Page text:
Erin Pringle is the author The Floating Order, one of my favourite short fiction collections of 2010 (it was published in 2009 but I read it the following year). She also has one of the more interesting writers’ blogs out there on the interweb. This summer she is hosting a special reading series of original short essays about libraries and childhood, written by authors from the United States and elsewhere. The last few weeks of posts from Owen Egerton, Matthew C. Brennan and Jack Kaulfus are smart reflections on what libraries mean to us when we are young.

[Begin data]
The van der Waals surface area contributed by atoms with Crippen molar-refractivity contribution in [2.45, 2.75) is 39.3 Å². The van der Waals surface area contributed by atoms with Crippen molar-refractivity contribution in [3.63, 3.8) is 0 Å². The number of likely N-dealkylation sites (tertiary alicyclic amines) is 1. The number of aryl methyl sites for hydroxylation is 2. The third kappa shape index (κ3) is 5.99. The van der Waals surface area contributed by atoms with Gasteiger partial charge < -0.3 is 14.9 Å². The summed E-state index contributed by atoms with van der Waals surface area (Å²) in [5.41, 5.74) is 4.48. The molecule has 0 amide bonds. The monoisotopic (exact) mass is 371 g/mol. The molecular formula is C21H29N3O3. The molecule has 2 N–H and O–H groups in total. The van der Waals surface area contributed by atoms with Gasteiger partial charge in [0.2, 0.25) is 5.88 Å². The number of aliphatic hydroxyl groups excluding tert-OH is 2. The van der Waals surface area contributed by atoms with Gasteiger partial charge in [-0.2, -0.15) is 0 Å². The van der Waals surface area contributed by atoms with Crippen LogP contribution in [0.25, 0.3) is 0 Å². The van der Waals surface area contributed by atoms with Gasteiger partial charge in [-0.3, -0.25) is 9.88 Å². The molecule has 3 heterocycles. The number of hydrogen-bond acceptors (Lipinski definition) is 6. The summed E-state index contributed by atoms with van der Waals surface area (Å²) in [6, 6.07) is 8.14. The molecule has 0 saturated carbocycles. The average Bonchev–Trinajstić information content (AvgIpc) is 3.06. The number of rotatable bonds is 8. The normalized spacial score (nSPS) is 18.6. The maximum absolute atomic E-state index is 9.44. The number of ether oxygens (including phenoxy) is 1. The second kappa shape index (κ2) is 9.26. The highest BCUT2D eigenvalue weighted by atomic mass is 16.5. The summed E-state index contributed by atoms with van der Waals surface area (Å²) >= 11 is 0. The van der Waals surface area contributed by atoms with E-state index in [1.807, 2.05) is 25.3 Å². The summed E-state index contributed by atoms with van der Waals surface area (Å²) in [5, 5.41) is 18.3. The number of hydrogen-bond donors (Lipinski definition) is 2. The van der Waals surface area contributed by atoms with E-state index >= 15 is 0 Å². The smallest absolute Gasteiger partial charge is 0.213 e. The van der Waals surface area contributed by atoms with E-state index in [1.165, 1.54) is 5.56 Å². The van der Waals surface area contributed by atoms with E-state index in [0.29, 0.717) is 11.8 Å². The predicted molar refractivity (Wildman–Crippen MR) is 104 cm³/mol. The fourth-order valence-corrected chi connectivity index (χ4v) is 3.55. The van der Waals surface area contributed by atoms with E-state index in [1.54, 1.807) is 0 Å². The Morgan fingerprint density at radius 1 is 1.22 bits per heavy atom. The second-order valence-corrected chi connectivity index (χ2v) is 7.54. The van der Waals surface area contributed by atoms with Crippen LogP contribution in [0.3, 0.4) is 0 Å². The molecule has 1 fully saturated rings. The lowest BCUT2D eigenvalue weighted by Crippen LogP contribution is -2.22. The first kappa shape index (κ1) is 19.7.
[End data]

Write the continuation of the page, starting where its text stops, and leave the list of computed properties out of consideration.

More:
I was excited to be asked to contribute as the library of my childhood was particularly special, a mobile library that parked up in the playground of my primary school every couple of weeks or so. My piece, The Library That Delivered, is this week’s Summer Library Series post over on What She Might Think. Click through and enjoy.

What made the library of your childhood so special?